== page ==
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5 Flaws of iOS 8 Everyone Should Know

5 Flaws of iOS 8 Everyone Should Know

Applying software updates is a lot like playing a low stakes version of Russian Roulette–sometimes it will leave your technological device worse off than it was before. Last year, owners of the iPhone 4 experienced this when iOS 7 essentially took a functioning device and made it slower than old ketchup in a glass bottle. This year, no iPhone is safe from the numerous flaws and bugs present in this year’s iteration of Apple’s mobile operating system, iOS 8.

As an owner of the iPhone 4S, I was reluctant to download iOS 8, especially after seeing what happened to the iPhone 4. Right now I’m thanking my lucky stars that I had the foresight to stick to iOS 7, because, as you’ll see, Apple still has a lot of work to do to optimize iOS 8.

1. It will slow down your iPhone 4S.

iOS8flaws#1

    Last year’s update, iOS 7, pushed the then-two-year-old iPhone 4S to its limits. The latest update only serves to throw it off the proverbial cliff. Though you might see comments across the web saying stuff like, “My iPhone 4S runs fine after iOS 8,” don’t listen to them. That is buyer’s remorse, because who wouldn’t want to shield themselves from the harsh truth that they downloaded an update that essentially put their phone on its last legs?

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    As the image from ArsTechnica reveals above, the facts reveal the truth. While a .89 second difference in opening Safari might not seem like much on paper, that difference builds up over time, and in terms of real world use your once snappy 4S will feel like it’s chugging along for dear life. Is this all a ploy by Apple to get you to upgrade your phone? Probably not. I’d argue that they’re doing the best they can to apply the latest updates to old technology, but doing so in a poorly executed manner. With proper optimizations, iOS 8 could run just fine on the 4S, as its dual core processor and graphics processing unit aren’t too shabby even by today’s standards.

    It’s possible that Apple will release an update in the future that applies these optimizations, but until then, stick to iOS 7, or even 6, if you own a 4S.

    2. It’s designed for iPhone 6’s larger screen.

    iOS8flaws#2

      At 4.7″ and 5.5″, the two new iPhones blow previous versions out of the water when it comes to screen size. What is the consequence of that? One of the major ones is that iOS 8 is designed with those larger screens in mind, meaning the iPhone 4S, 5, and 5S will experience a few problems due to the sole fact that they are equipped with 3.5″ and 4″ screens, respectively. As can be seen in the image above, the screen is more cramped on older iPhones, thanks to both the new notification system and the way that apps are programmed to be used with the larger screen on the iPhone 6. On the 4S, the new keyboard makes things nearly unusable in some instances. For example, in the e-mail app you’ll now only be able to see one line of text when composing a new message. Speaking of the keyboard, let me add a little aside: many users have reported instances of it actually disappearing entirely within apps. So, good luck with that!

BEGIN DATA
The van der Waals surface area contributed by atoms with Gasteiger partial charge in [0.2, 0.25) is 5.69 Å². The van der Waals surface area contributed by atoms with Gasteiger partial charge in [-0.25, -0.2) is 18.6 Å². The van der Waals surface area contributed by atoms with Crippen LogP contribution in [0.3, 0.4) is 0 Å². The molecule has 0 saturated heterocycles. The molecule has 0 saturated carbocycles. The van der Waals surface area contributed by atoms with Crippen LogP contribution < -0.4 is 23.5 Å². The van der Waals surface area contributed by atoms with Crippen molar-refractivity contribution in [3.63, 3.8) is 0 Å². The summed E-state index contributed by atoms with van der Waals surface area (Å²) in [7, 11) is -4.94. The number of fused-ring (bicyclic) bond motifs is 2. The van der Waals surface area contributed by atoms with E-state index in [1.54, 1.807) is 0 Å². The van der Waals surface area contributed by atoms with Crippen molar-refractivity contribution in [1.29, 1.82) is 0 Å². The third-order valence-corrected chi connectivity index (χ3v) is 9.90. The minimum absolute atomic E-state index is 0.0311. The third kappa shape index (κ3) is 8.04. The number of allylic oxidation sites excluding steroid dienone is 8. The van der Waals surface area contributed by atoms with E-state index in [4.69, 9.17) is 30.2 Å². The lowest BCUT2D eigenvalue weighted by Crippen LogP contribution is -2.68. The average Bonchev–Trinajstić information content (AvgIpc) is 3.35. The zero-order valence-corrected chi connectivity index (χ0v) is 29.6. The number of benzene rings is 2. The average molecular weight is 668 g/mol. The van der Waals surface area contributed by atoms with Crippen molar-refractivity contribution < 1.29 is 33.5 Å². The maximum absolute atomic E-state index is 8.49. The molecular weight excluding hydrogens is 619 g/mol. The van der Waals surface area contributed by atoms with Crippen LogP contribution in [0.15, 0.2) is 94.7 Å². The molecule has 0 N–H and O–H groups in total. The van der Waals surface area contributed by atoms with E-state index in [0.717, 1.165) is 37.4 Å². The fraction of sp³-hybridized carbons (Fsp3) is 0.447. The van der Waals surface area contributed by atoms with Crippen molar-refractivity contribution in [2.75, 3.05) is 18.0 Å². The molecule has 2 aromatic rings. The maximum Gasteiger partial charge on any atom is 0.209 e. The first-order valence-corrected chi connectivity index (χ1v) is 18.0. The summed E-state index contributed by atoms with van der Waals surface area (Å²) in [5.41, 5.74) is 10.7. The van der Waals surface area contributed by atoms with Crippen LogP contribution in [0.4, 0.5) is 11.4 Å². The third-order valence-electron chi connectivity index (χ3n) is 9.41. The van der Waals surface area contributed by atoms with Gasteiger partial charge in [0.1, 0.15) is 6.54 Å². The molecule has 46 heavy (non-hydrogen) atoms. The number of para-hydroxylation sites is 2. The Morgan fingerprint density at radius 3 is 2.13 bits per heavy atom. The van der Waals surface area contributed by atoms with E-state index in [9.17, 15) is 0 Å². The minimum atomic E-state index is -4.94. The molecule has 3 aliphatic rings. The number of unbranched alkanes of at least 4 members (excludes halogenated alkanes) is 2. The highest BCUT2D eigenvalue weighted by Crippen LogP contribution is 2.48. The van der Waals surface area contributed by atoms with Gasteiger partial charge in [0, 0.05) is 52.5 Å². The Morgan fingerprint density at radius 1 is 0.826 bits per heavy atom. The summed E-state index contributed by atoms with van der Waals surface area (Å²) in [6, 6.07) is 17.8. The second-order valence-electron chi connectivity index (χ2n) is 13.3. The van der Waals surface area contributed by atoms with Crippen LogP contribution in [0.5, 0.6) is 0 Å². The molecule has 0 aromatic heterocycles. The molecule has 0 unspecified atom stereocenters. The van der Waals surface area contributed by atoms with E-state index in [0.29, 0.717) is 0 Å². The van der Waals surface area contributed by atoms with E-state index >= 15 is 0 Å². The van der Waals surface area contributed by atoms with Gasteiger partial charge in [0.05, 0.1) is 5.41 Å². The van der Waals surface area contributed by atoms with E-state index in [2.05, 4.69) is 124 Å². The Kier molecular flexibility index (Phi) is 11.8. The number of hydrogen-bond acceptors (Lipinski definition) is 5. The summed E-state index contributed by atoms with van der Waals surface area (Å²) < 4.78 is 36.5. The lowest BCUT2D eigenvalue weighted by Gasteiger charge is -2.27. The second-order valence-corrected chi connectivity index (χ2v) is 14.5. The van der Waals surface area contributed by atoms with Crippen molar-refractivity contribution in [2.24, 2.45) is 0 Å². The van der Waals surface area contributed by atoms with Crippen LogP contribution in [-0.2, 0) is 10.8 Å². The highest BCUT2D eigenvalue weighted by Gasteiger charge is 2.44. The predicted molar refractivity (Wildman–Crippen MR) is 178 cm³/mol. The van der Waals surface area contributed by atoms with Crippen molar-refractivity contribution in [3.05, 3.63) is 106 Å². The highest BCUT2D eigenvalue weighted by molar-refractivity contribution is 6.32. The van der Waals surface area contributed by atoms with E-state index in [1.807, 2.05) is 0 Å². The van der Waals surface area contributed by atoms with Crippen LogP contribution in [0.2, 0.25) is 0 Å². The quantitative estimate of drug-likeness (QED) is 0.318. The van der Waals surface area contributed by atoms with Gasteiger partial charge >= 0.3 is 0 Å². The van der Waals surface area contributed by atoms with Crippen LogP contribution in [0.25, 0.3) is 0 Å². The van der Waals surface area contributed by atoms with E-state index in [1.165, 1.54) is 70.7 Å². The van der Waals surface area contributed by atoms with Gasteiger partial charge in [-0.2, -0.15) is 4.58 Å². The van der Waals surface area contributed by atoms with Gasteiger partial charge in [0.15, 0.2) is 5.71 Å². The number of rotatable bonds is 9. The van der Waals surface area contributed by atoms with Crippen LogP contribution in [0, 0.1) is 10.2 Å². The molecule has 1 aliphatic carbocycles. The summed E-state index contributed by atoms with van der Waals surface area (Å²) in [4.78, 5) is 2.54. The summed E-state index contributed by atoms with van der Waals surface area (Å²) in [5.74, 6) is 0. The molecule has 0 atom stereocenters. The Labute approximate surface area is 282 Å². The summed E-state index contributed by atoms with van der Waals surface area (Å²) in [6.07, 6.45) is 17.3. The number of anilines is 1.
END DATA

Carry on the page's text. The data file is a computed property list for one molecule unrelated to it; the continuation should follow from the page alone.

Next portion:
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      3. It requires an obscene amount of free space to install.

      iOS8flaws#3

        Let’s forget for a moment that iOS 8 will slow down your phone and quite possibly make some apps unusable, or at the very least, unwieldy. Even if you wanted to install the update (which would make sense if you have a 5 or 5S), it’s nearly impossible to do so unless you first delete nearly everything you have on your phone. If you have a 32GB or 64GB model, you’ll be fine (probably, but who buys those anyways). If you are, however, unfortunate enough to have acquired an iPhone with only 16 or, heaven forbid, 8 gigabytes of storage, you’re pretty much out of luck. If you have a 16GB model you’ll probably be able to eke out enough space to install the update, though just barely. I make a point of deleting every app and photo on my phone that I no longer need or have made backups of on a regular basis, and I would still barely make the cut.

        It is true that you can download the update through iTunes, but even then, you’ll need at least a gigabyte of free space, which would still be quite an accomplishment these days on the 8GB models.

        4. It might ruin your iPhone’s ability to use wi-fi.